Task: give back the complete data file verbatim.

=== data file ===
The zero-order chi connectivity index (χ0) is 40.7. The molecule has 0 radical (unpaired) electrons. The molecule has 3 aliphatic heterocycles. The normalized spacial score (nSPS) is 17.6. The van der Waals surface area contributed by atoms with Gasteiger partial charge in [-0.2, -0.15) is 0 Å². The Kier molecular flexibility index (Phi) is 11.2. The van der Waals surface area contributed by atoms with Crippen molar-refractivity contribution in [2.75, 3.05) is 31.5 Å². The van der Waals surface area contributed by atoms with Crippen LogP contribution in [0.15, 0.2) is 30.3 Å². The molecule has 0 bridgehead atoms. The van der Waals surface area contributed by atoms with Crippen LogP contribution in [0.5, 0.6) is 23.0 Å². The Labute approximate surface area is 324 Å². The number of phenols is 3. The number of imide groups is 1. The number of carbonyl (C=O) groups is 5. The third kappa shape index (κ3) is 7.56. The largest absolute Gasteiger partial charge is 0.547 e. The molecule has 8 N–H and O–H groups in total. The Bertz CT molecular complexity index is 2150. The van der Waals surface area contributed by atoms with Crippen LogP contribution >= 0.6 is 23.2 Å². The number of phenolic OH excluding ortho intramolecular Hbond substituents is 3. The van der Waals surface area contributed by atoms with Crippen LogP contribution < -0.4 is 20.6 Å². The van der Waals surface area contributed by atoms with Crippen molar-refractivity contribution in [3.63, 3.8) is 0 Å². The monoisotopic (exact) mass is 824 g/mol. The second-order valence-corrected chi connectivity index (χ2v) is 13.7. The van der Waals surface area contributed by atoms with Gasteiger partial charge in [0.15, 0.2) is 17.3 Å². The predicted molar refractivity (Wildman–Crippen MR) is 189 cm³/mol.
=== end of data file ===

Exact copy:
The zero-order chi connectivity index (χ0) is 40.7. The molecule has 0 radical (unpaired) electrons. The molecule has 3 aliphatic heterocycles. The normalized spacial score (nSPS) is 17.6. The van der Waals surface area contributed by atoms with Gasteiger partial charge in [-0.2, -0.15) is 0 Å². The Kier molecular flexibility index (Phi) is 11.2. The van der Waals surface area contributed by atoms with Crippen molar-refractivity contribution in [2.75, 3.05) is 31.5 Å². The van der Waals surface area contributed by atoms with Crippen LogP contribution in [0.15, 0.2) is 30.3 Å². The molecule has 0 bridgehead atoms. The van der Waals surface area contributed by atoms with Crippen LogP contribution in [0.5, 0.6) is 23.0 Å². The Labute approximate surface area is 324 Å². The number of phenols is 3. The number of imide groups is 1. The number of carbonyl (C=O) groups is 5. The third kappa shape index (κ3) is 7.56. The largest absolute Gasteiger partial charge is 0.547 e. The molecule has 8 N–H and O–H groups in total. The Bertz CT molecular complexity index is 2150. The van der Waals surface area contributed by atoms with Crippen LogP contribution >= 0.6 is 23.2 Å². The number of phenolic OH excluding ortho intramolecular Hbond substituents is 3. The van der Waals surface area contributed by atoms with Crippen LogP contribution < -0.4 is 20.6 Å². The van der Waals surface area contributed by atoms with Crippen molar-refractivity contribution in [3.63, 3.8) is 0 Å². The monoisotopic (exact) mass is 824 g/mol. The second-order valence-corrected chi connectivity index (χ2v) is 13.7. The van der Waals surface area contributed by atoms with Gasteiger partial charge in [0.15, 0.2) is 17.3 Å². The predicted molar refractivity (Wildman–Crippen MR) is 189 cm³/mol.